Some Observations on the Law and Economics of Intermediaries
17 Pages Posted: 21 Oct 2005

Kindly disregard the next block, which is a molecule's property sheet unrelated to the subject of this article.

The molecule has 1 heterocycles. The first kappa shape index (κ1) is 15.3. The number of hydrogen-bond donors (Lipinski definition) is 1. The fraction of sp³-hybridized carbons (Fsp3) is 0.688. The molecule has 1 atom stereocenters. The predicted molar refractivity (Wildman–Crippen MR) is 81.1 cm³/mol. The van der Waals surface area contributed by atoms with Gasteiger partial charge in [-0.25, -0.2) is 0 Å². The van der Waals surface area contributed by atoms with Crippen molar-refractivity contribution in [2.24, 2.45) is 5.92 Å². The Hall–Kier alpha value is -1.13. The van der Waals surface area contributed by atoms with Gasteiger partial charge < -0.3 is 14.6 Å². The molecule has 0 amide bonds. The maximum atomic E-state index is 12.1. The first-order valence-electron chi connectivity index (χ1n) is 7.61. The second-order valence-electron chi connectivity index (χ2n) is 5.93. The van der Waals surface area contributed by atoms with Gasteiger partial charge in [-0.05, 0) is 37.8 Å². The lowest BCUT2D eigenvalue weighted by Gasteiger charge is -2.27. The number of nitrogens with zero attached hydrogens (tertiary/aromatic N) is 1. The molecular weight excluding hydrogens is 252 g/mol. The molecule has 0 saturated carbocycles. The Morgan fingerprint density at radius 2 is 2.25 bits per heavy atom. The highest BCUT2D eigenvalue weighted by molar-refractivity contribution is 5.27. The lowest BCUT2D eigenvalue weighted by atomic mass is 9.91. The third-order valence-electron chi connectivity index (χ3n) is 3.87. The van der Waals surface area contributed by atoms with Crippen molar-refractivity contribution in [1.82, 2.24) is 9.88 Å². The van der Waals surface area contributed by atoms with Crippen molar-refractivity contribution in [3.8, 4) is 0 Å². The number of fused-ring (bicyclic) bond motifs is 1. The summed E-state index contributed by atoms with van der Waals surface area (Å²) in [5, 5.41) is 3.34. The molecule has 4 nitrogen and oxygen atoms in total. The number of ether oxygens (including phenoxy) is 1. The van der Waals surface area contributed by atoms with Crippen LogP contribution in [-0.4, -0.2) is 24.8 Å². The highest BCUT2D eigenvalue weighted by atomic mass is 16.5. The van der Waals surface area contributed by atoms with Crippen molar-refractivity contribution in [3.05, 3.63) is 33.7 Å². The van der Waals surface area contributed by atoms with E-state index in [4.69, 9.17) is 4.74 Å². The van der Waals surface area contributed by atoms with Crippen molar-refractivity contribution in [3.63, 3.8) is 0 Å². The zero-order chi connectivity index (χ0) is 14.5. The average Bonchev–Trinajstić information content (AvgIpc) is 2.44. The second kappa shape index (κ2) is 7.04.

This essay, to be published in connection with a symposium held at Michigan State University College of Law in April 2005 and titled "W(h)ither the Middleman: The Role and Future of Intermediaries in the Information Age," presents a short overview of some of the legal and economic issues relating to intermediation and disintermediation in the digital era. Intermediaries can be defined as economic agents that help to reduce the cost of buyer-seller transactions, by enabling buyers and sellers to find one another and to sort, classify, and distribute information to one another. Although some observers, as early as the late 1980s, predicted that the digital revolution would lead to the demise of intermediaries ("disintermediation"), others argued instead that intermediaries would still be necessary to perform a variety of services, and that the need for new types of intermediaries would increase. My review of the relevant literature, much of which derives from a now-classic 1995 paper by Sarkar, Butler, and Steinfield, convinces me that the latter view was largely correct. In addition, I discuss some ways in which law might play a useful role in reducing the social costs of acquiring, evaluating, and managing information, or enabling the further reduction of these costs. Using the law of copyright and of false advertising as examples, however, I argue that formulating the optimal legal response, if any, to the transaction cost reduction problem can be quite difficult, given the unpredictability of both technological progress and of market responses to both legal and technological change.
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